Marcia Bricker Halperin, "Kibbitz and Nosh: When We All Met at Dubrow's Cafeteria" (Cornell UP, 2023)


In the middle decades of the twentieth century in New York City, Dubrow’s cafeterias in the Flatbush section of Brooklyn and the garment district of Manhattan were places to get out of your apartment, have coffee with friends, or enjoy a hearty but affordable meal. They were grounded in the world of Jewish immigrants and their children, and they thrived in years when Flatbush and the Garment District each had a distinctly Jewish character. The cafeterias were also places where working class and modestly middle class New Yorkers of European ancestry, with few great luxuries in their lives, could enjoy a taste of culinary abundance.

Under demographic changes, economic decay and high crime in the 1970s and 1980s, the world that produced Dubrow’s came apart. The Brooklyn branch of Dubrow’s closed in 1978, the Manhattan branch in 1985.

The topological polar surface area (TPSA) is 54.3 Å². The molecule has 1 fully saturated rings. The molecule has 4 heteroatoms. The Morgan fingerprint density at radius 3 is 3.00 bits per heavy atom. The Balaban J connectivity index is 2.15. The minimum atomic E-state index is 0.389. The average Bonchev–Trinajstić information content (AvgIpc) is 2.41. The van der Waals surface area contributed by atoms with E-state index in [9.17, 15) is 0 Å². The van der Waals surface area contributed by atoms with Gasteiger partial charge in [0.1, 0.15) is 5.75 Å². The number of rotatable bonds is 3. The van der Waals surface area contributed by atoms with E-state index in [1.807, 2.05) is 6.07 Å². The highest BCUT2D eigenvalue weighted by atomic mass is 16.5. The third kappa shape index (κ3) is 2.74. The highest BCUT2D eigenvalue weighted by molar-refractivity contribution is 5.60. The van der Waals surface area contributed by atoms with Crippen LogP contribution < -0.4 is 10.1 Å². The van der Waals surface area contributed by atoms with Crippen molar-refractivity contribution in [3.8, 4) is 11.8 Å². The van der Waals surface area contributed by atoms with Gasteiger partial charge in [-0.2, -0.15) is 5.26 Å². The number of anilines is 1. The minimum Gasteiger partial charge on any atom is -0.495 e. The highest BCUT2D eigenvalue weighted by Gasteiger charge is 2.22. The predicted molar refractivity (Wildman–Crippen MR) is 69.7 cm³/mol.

But before Dubrow’s cafeterias were shuttered, Marcia Bricker Halperin captured their mood and their patrons in black and white photographs. These pictures, along with essays by the playwright Donald Margulies and the historian Deborah Dash Moore, constitute Marcia’s book Kibitz and Nosh: When We All Met at Dubrow’s Cafeteria, published by Cornell University Press (2023) and winner of a National Jewish Book Council prize for Food Writing and Cookbooks.

Robert W. Snyder, Manhattan Borough Historian and professor emeritus at Rutgers University, is editing an anthology of New Yorkers’ memories of the COVID-19 pandemic for Cornell University Press.

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Robert W. Snyder, Manhattan Borough Historian and professor emeritus of American Studies and Journalism at Rutgers University. Email:

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